Matthews spoke this night with Jo-Ellan Dimitrius, his trusty expert on body language. After playing tape of Candidate Gore at a campaign event, he launched the kinds of insulting attacks from which Trump has assembled his current campaign style:
MATTHEWS (11/14/99): You got to go pretty far into the Third World to find tribal rituals like that one. All those ringers jumping up and down and clapping their hands, him doing those incredible Clutch Cargo gestures. What kind of—
Let me ask you a question. If you had Al Gore in the defense box in a trial, and he was the defendant in a serious case, a criminal case, would you want women jurors with this guy, based upon that latest new, latest new Al?
Instantly, Matthews pictured Gore on trial for a crime, after ridiculing him for his "Clutch Cargo gestures."
Dimitrius played along, as she always did on Hardball during this ludicrous era. Presumably, it was good for business. Matthews was soon saying this:
MATTHEWS: Al Gore, I know him. He's a guy who can really stare you down, he can intimidate you. He—he sat across from me and if he wants to express anger at something you just said, he gives you that cold stare, which you don't know whether it means, "Who the hell are you, nobody, to be talking to me like that? I'm vice president."
Or does it mean, "I'm really mad at you." But now he's gone to totally new— Is this yelling and jumping up and down going to work for this guy?
Gore hadn't been yelling, or jumping up and down. But so what? Dimitrius played along.
After comparing Gore to "the gangster, Mickey Cohen" and complaining about his "road rage," Matthews reached his most important complaint:
Candidate Gore had been wearing three-button suits on the trail. Matthews wanted to know what this "new costuming" could possibly mean. He was especially concerned with the possible psychosexual content of those three-button suits.
Does Candidate Trump seem crazy today? Chris Matthews, who was owned by Jack Welch at the time, was crazy in all the same ways many years earlier.
Jo-Ellan Dimitrius played right along. So did the whole liberal world:
MATTHEWS: Quickly, you know, there's been a lot of talk about the new costuming of Al Gore. You know, he used to wear blue suits like I do—or gray suits. Now he's wearing these new olive suits.
He's taking up something rather unconventional, the three-button male suit jacket. I always—my joke is, "I'm Albert, I'll be your waiter tonight."
I mean, I don't know anybody who buttons all three buttons, even if they have them. What could that possibly be saying to women voters, three buttons?
DIMITRIUS: Well, I think that—
MATTHEWS: Is there some hidden Freudian deal here or what? I don't know, I mean, Navy guys used to have buttons on their pants. I don't know what it means. Go ahead.
DIMITRIUS: No, I, I— I think actually that Al's probably read the, our second book that's about to come out that talks about the different colors, that particularly males can wear in their suits. We talk about how olive green, dark green is much more approachable, whereas, your dark blue and your black—
MATTHEWS: Right. Is that why Peter Pan wore green?
DIMITRIUS: Could be. Could be.
MATTHEWS: How does my mind work that way?
"How does my mind work that way?" At long last, the lunatic Matthews had asked a sensible question.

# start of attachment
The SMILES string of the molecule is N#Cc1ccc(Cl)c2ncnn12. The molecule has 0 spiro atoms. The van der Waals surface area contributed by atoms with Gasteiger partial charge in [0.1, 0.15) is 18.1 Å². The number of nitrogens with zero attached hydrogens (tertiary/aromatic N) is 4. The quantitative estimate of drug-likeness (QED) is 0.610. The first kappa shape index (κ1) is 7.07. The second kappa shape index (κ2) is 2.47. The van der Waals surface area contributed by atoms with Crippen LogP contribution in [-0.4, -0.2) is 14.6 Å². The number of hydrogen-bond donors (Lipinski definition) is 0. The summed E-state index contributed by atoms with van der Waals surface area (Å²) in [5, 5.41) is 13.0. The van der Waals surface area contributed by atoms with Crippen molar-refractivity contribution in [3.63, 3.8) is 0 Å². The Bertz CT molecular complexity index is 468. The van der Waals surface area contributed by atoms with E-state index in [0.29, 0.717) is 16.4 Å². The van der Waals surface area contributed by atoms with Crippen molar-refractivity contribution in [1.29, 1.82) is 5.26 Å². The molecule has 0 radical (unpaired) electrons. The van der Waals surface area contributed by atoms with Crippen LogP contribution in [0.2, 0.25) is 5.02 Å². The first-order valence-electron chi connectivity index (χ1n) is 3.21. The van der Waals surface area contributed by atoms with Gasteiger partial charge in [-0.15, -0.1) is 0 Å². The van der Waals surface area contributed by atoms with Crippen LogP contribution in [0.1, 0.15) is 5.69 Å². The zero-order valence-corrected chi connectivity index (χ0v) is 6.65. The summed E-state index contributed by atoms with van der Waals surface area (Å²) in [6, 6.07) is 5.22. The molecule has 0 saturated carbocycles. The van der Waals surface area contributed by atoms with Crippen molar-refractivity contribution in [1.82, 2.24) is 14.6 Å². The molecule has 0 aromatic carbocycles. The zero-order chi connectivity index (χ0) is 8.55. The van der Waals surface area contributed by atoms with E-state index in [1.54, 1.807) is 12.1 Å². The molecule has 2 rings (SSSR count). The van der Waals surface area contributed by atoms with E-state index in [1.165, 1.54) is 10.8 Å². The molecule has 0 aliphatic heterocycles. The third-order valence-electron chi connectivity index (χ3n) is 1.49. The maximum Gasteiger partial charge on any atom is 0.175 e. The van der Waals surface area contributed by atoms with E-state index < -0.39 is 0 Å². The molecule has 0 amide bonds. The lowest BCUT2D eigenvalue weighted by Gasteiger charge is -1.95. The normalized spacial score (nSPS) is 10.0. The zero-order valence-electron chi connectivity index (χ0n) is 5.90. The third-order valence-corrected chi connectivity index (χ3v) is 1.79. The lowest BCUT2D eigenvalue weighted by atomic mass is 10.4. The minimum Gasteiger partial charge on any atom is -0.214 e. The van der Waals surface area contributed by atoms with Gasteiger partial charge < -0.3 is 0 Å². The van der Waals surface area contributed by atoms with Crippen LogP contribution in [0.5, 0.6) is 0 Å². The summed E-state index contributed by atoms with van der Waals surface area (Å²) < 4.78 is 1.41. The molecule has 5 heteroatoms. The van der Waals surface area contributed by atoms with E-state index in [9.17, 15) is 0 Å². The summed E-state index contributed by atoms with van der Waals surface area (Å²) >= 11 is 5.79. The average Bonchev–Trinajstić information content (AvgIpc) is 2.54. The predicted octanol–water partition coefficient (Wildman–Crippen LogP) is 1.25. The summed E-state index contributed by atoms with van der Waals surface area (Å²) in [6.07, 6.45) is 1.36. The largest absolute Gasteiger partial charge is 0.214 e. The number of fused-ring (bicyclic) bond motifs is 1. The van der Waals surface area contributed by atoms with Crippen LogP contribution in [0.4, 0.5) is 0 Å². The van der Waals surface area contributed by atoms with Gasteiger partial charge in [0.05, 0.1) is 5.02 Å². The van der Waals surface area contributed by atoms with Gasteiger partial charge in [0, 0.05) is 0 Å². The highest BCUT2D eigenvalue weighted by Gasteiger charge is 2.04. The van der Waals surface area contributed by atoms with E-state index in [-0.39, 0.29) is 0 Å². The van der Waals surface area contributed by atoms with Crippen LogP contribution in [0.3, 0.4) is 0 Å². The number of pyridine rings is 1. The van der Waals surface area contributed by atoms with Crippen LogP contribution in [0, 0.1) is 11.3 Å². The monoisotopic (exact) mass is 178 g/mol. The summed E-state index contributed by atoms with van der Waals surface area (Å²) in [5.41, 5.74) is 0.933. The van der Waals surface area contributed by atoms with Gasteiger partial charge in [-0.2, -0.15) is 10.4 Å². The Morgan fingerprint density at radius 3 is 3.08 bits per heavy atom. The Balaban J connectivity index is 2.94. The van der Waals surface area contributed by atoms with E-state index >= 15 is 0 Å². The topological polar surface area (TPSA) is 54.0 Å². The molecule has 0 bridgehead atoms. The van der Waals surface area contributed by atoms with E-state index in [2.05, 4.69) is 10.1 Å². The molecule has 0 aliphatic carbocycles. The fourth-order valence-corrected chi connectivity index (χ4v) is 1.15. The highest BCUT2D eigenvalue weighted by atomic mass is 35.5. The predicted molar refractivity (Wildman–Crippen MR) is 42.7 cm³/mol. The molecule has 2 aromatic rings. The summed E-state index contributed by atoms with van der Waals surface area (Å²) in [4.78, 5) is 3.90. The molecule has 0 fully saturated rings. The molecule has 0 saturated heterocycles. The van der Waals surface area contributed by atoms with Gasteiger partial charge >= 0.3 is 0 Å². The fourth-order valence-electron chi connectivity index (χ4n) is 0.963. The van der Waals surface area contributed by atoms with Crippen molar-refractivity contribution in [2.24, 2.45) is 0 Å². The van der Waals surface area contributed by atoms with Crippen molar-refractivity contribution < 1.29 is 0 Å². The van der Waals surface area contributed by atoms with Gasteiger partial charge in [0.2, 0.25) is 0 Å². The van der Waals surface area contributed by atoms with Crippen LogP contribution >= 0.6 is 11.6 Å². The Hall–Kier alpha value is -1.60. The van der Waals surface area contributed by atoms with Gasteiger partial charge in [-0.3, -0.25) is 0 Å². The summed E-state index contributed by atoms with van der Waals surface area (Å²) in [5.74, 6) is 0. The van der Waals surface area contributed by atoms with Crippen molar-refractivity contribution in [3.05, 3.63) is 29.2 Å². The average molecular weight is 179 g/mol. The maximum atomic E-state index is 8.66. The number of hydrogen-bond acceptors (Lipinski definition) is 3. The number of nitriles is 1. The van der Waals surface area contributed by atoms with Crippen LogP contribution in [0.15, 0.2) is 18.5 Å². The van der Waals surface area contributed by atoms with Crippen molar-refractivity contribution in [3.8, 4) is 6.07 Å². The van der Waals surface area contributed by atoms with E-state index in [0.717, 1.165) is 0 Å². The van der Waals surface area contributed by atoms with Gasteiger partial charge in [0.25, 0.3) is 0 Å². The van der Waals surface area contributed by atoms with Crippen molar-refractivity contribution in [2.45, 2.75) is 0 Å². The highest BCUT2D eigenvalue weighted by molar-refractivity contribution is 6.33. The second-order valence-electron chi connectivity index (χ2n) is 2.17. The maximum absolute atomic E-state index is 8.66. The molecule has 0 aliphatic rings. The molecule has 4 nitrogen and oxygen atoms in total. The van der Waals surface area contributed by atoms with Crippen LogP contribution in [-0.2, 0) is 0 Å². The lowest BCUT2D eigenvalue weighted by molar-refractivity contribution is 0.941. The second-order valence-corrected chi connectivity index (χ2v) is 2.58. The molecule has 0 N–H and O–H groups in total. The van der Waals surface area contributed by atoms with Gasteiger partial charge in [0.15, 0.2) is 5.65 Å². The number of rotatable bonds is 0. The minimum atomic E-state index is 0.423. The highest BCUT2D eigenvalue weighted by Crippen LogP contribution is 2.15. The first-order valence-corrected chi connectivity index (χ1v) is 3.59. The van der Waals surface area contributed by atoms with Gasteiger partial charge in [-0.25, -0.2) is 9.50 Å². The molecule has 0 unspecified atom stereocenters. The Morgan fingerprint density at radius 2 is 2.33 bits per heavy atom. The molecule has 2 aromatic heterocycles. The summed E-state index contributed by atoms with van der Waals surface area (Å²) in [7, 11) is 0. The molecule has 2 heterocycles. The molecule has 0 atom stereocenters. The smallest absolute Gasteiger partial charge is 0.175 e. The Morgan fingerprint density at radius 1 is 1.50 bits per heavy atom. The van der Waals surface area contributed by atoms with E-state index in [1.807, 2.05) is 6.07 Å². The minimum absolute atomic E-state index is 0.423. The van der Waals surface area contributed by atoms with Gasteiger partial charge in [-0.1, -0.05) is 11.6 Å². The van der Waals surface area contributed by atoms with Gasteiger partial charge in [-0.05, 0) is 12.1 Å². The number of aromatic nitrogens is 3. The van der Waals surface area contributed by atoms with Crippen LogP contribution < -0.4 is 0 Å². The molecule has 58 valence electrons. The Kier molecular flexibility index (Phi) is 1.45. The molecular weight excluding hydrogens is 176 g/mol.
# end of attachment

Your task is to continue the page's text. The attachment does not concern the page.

The lunatic Matthews was Trump-before-Trump all through Campaign 2000. He relentlessly savaged Candidate Gore; he relentlessly savaged senate Candidate Hillary Clinton, AKA Evita, in relentlessly misogynistic ways.
The overt sexism and overt misogyny continued in Campaign 2008, until a few feminist groups finally managed, by some miracle, to notice that Matthews had been acting this way for the prior ten years. They offered a small, weak complaint.
Today, of course, Matthews has been thoroughly reinvented, in line with changed corporate policy. That said, there is nothing that Trump is doing today that Matthews didn't do when he was pimping the interests of his corporate owner, Jack Welch.
Matthews is one of the music men who created our current lunatic world, in which facts and logic play little role and our discourse runs on crazy claims and lunatic insults. But as liberals, you still aren't allowed to know that, or to know anything like it.
We say that because of what we saw Kevin Drum write this week.
At some point, a sensible person has to surrender his ghosts. We decided to surrender ours as we read this post by Drum,
in which he explained "the rise of Donald Trump."
As always, Drum described the role which has been played by one group of music men—the music men who work within the other tribe. As always, he chose to end his story there. At this very late date, we're going to call his bowdlerized account the equivalent a lie.
A wide array of music men have reshaped American culture over the past fifty years. Some of them have come from the right. But many others have come from the mainstream, even from the list of mainstream stars who we describe as "liberals."
Their names are endless, unless you read the claims of our good corporate players. Drum is paid by Mother Jones, an entity which promotes itself by getting its stars on Hardball.
The lunatic culture in which we all live was not
created by the right. It was created by the right and the mainstream—by teams of horrible music men politely working together.
No one did more than Matthews has done to create the world in which Trump thrives. Kevin Drum will never, ever be willing to share such facts.
Rachel Maddow. It's truly hard to find the words
Very hard to capture:
Matthews' role in creating Trumpism is vast, gigantic, extensive.
All the basic parts were there by early 1999—the misogyny, the ranting insults, the complete disregard for mere facts.
Our archives are full of this material. Even at book length, it would be hard to capture the sweep of Matthews' role in the invention of the culture within which Trumpism thrives.
For one small attempt to capture the arc of Matthews' decade of cons, see this four-part report from November 2007.
That said, it barely scratches the surface.
(To see him kissing the ascot of Ann Coulter, you can just click here.
It was now 2006.)
The Drums of this world will keep disappearing this essential part of the story. They're one of the groups of music men who have established this terrible con.
This decades-long con has now given us Candidate Trump and his astounding Trumpism. Regarding silent partners like Drum, we'll take a general guess. Their silence keeps their salaries rolling, even as the con they've enabled threatens the health of the world.
We detailed this from real time on. You can't make music men speak.